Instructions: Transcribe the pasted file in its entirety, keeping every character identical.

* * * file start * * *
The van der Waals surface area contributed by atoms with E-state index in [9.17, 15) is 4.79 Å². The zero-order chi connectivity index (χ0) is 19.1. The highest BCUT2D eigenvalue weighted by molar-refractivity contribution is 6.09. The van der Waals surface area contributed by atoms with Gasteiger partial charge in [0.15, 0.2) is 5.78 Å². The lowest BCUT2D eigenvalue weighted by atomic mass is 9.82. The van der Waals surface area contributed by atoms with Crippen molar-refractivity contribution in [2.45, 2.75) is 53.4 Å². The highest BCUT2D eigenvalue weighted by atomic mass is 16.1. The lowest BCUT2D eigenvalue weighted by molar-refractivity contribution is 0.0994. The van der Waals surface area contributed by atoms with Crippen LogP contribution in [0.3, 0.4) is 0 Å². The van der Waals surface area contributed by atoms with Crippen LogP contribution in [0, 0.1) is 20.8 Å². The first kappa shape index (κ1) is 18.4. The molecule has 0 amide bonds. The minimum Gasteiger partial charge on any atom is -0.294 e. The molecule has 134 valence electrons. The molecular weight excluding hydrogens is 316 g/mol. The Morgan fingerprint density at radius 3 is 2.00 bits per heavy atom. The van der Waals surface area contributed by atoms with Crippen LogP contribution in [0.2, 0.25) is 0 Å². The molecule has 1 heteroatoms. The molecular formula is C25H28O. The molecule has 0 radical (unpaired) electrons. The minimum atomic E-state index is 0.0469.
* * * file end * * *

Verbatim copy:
The van der Waals surface area contributed by atoms with E-state index in [9.17, 15) is 4.79 Å². The zero-order chi connectivity index (χ0) is 19.1. The highest BCUT2D eigenvalue weighted by molar-refractivity contribution is 6.09. The van der Waals surface area contributed by atoms with Gasteiger partial charge in [0.15, 0.2) is 5.78 Å². The lowest BCUT2D eigenvalue weighted by atomic mass is 9.82. The van der Waals surface area contributed by atoms with Crippen molar-refractivity contribution in [2.45, 2.75) is 53.4 Å². The highest BCUT2D eigenvalue weighted by atomic mass is 16.1. The lowest BCUT2D eigenvalue weighted by molar-refractivity contribution is 0.0994. The van der Waals surface area contributed by atoms with Crippen LogP contribution in [0.3, 0.4) is 0 Å². The van der Waals surface area contributed by atoms with Crippen LogP contribution in [0, 0.1) is 20.8 Å². The first kappa shape index (κ1) is 18.4. The molecule has 0 amide bonds. The minimum Gasteiger partial charge on any atom is -0.294 e. The molecule has 134 valence electrons. The molecular weight excluding hydrogens is 316 g/mol. The Morgan fingerprint density at radius 3 is 2.00 bits per heavy atom. The van der Waals surface area contributed by atoms with Crippen LogP contribution in [0.2, 0.25) is 0 Å². The molecule has 1 heteroatoms. The molecular formula is C25H28O. The molecule has 0 radical (unpaired) electrons. The minimum atomic E-state index is 0.0469.